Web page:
STUDENTS RETURN TO SCHOOL TO FIND MAJOR CURRICULUM CHANGES. Students across the country are returning to schools and discovering substantial changes have been made to both curriculum and teacher-evaluation methods as part of "the biggest revamps of U.S. public education in a decade," The Wall Street Journal reports. Among the changes are the Common Core standards—being rolled out in most states—which raise expectations on reading and math performance at a time when charter and private schools are creating more competition. But many detractors are already pushing back against the changes. "This is the huge fulcrum moment for many of the reforms," said Rick Hess, director of education policy studies at the American Enterprise Institute. "It's a lot messier than some might have thought." Read more

SENS. ENZI, VITTER INTRODUCE BILL MAKING LAWMAKERS PAY FOR HEALTH CARE. Sens. Mike Enzi, R-Wyo., and David Vitter, R-La., introduced a bill today that aims to make lawmakers, the president, vice president and political appointees personally responsible for the entire cost of their health care through the exchanges established under the Affordable Care Act, Roll Call reports. "If Obamacare is good enough for the American people, it should be good enough for Congress, the president and vice president, and other policy makers in Washington," Enzi said. The legislation is a rebuttal to a fix made by the Office of Personnel Management allowing lawmakers and their staffers to keep their health care subsidies, and would instead require all to enter an exchange. Read more

HOME PRICES RISE IN JUNE, BUT AT SLOWER PACE. Home prices continued to rise in June, but the pace of growth decelerated, Reuters reports. The numbers indicate that higher mortgage rates could slow housing momentum later in the year. Separate data out today reflected a consumer confidence for August that was more optimistic about the future. "There is definitely sentiment building that the economy is going to get better, but it's a bit puzzling to see confidence accelerate when current growth is rather weak," said Thomas Simons, money-market economist at Jefferies & Co. Together, the data is unlikely to push economists' predictions about the continuing housing recovery. Read more


PRESIDENTS JOIN COMMEMORATION OF MARCH ANNIVERSARY. The King Center and the National Park Service will hold events to celebrate the anniversary of the 1963 March on Washington and Dr. Martin Luther King's "I Have a Dream" speech. Events include an interfaith service at the Shiloh Baptist Church at 9 a.m. at 1500 Ninth Street NW, and the "Let Freedom Ring Call to Action and Commemoration Ceremony" at 11 a.m. at the Lincoln Memorial. President Obama and former Presidents Bill Clinton and Jimmy Carter are among the scheduled speakers. At 3 p.m., churches including Washington National Cathedral will hold bell-ringing ceremonies to answer King's call to "Let Freedom Ring."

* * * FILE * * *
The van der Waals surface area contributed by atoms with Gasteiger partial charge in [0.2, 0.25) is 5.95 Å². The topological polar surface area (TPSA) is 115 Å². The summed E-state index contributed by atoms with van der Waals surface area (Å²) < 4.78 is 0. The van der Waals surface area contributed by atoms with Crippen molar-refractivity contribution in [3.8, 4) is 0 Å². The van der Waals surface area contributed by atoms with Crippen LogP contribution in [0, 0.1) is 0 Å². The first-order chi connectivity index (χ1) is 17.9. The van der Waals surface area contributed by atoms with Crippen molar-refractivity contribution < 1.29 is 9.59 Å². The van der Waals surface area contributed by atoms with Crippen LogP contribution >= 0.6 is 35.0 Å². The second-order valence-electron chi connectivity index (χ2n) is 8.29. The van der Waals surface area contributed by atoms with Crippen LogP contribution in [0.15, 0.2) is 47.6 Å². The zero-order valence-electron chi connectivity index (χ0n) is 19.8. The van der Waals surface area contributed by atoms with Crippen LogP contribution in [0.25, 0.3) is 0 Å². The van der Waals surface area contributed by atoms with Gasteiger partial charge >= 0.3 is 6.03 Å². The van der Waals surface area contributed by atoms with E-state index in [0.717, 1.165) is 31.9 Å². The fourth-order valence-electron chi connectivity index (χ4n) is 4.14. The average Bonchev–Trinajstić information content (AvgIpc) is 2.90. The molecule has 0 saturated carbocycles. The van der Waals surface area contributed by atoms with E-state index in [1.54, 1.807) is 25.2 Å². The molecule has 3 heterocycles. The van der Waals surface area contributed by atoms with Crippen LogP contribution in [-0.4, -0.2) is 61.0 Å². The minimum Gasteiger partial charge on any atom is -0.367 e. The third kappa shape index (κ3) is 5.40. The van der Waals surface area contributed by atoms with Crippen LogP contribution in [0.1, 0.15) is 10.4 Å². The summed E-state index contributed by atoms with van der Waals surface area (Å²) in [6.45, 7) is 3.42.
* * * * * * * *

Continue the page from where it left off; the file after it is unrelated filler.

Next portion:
THE 1963 MARCH, IN PICTURES. The Library of Congress will hold the opening of the exhibition "A Day Like No Other: Commemorating the 50th Anniversary of the March on Washington," a collection of 42 black-and-white images documenting the 1963 event, at 8:30 a.m. at 10 First Street SE. Rep. John Lewis, D-Ga., will deliver remarks in the Great Hall at 10 a.m.


"I've never ever been accused of inseminating a panda before tonight." – Newark, N.J., Mayor Cory Booker, the Democratic nominee in the Senate election, during a stand-up routine in South Philadelphia last week (The Washington Post)


TEXAS TEA? Port Arthur, Texas, is almost surrounded by oil refineries. To its north and east is a 3,600-acre plant; to its west a 4,000-acre plant, OnEarth's Ted Genoways reports. Port Arthur residents are four times more likely than people in Galveston, Texas, approximately 100 miles away, to have a handful of health problems including heart or respiratory trouble, according to a study by the University of Texas Medical Branch at Galveston. The U.S. Department of Housing and Urban Development approved a plan to relocate residents of Carver Terrace, a public-housing apartment complex that sits along the edge of a refinery, to the north side of town. But some residents are skeptical that the short move will ameliorate their health concerns. Genoways writes that Port Arthur is, after all, "the last in a chain of cities making up a Beaumont-Orange-Port Arthur metropolitan area so crowded with industry that, from the air, it appears to burn yellow." Read more


CHILDREN CAN HAVE IT ALL—FOR A PRICE. A study detailing the enormous cost of child-rearing made a big splash last week by showing that the cost of raising a baby born in 2012 is an estimated $241,080, and doubles when college enters the equation. The cost is a 23-percent increase from 1960, but the causes are not what one might expect, The Atlantic's Christopher Carr writes. Meeting a child's basic needs has actually become more affordable over time, in part because the middle class is better off now than in 1960. What, then, is the source of the added costs? "Services that were once the exclusive province of the rich, such as high-quality health care and education," Carr explains, citing an illustration of Maslow's hierarchy of needs to support his point. Read more


CROWDSOURCING ONLY-IN-D.C. OLYMPIC EVENTS. Washington might make another bid to host the Olympic Games. So, naturally, the good people on Twitter found a way to create a hashtag and have some fun with the news, National Journal's Matt Vasilogambros reports. Among the highlights: "News Dumping, to be held only on Friday afternoons," and "sequestrian dressage." See the rest here